Mercury seems stunted as well, with so many of its residents just perpetuating the lives of their parents and its commerce perpetuating the chain stores of the more thriving metropolises—Chili’s, Staples, Macy’s, and the nutritional Nirvana of a combo KFC/Taco Bell/Pizza Hut.  This is the anti-matter version of “can’t go home again,” the forgotten planet of “never left home to begin with” which is on a collision course with Mavis’ world in a manner akin to the cosmic catastrophe we witness in Melancholia and likely on a scale of similar significance for Mavis’ priorities.  In Mercury, Mavis’ past is still alive to welcome her home…somewhat…as she’s easily remembered (but only as the snotty slut of the school), even though the only one she cares to remember is ex-boyfriend Buddy, whom she thinks she can swoop away from his wife and child as if marriage were a drive-through dry cleaners where she can pick up an old drop-off order anytime she feels like it.  Probably her own failed marriage (see the second clip noted at the end of this review) gives her little respect for the institution, but neither Buddy nor his wife nor any of her other new-mother bandmates in the local rock group Nipple Confusion (writer Cody at her best) share Mavis’ attitudes.  About the only characters we meet who understand why Mavis left in the first place are justifiably bitter Matt and his just sadly bitter sister, Sandra (Collette Wolfe).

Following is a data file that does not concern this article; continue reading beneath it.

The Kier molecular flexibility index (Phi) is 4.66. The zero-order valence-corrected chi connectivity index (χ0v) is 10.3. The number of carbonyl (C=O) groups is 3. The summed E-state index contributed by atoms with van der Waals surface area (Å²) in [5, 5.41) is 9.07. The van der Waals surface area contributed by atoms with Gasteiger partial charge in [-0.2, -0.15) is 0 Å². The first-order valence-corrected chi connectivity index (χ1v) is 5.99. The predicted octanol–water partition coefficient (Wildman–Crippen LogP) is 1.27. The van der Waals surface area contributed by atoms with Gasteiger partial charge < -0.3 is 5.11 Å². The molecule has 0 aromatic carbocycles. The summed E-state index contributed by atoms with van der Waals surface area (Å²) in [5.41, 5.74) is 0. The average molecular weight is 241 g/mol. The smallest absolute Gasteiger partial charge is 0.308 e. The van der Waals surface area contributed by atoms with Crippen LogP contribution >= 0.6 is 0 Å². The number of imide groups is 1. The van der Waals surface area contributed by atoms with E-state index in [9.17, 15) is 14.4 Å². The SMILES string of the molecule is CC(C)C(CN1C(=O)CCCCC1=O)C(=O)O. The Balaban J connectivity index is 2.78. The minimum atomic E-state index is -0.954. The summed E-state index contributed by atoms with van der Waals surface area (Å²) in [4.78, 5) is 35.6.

Matt tries to talk sense to Mavis, even as she refuses to listen.  In response to Matt’s reminder of Buddy’s happy family status all Maris can comprehend is that “I’ve got baggage too.”  Verifying Matt’s command of the situation we see Mavis calling Buddy almost as soon as she arrives in Mercury, laying on the attempted sweet seduction while on his end the camera cuts off his head showing us only his hands and baby bottles as he’s preparing breast milk for feeding time.  Meanwhile, Mavis doesn’t even seem to know Matt despite his locker being next to hers throughout their high school years and his momentary notoriety for having been savagely beaten by jocks who wrongly assumed he was gay (in typically accurate satire from Diablo Cody we learn that once the assault was no longer seen as a hate crime than the media attention disappeared, leaving Matt merely broken and forgotten).  He’s the saddest example of the Mercury residents we see who have decided to just stay put, but he’s got good reason to be and doesn’t have his vision clouded by absurd assumptions as does menacing Mavis, who’s so self-centered that she never even seems to get back to her motel to walk her little dog (see the first clip noted below) day or night.  All Mavis can respect in Matt is his ability with homemade whiskey and his constant availability to listen to her plans for Buddy, given that he’s still sadly enamored of her despite the known reality of her bare acknowledgement of his existence.  Ironically, Mavis berates him for living in the past, in terms of his unrequited passion for her and the anger over his unprovoked attack.  Such a charge against her would be as obvious as the voiceovers that we hear periodically when Mavis is narrating to herself the scenes of the last of her YA books, mirroring the events we’re witnessing in the film as she continues to structure and rationalize what’s happening for her own benefit as least as she wants to understand it.  The main thing that’s not happening, though, is Buddy’s general disinterest in her “princess rescue” scenario, even though his wife, Beth (Elizabeth Reaser), makes Good Samaritan-like gestures to Mavis, although with terrible results.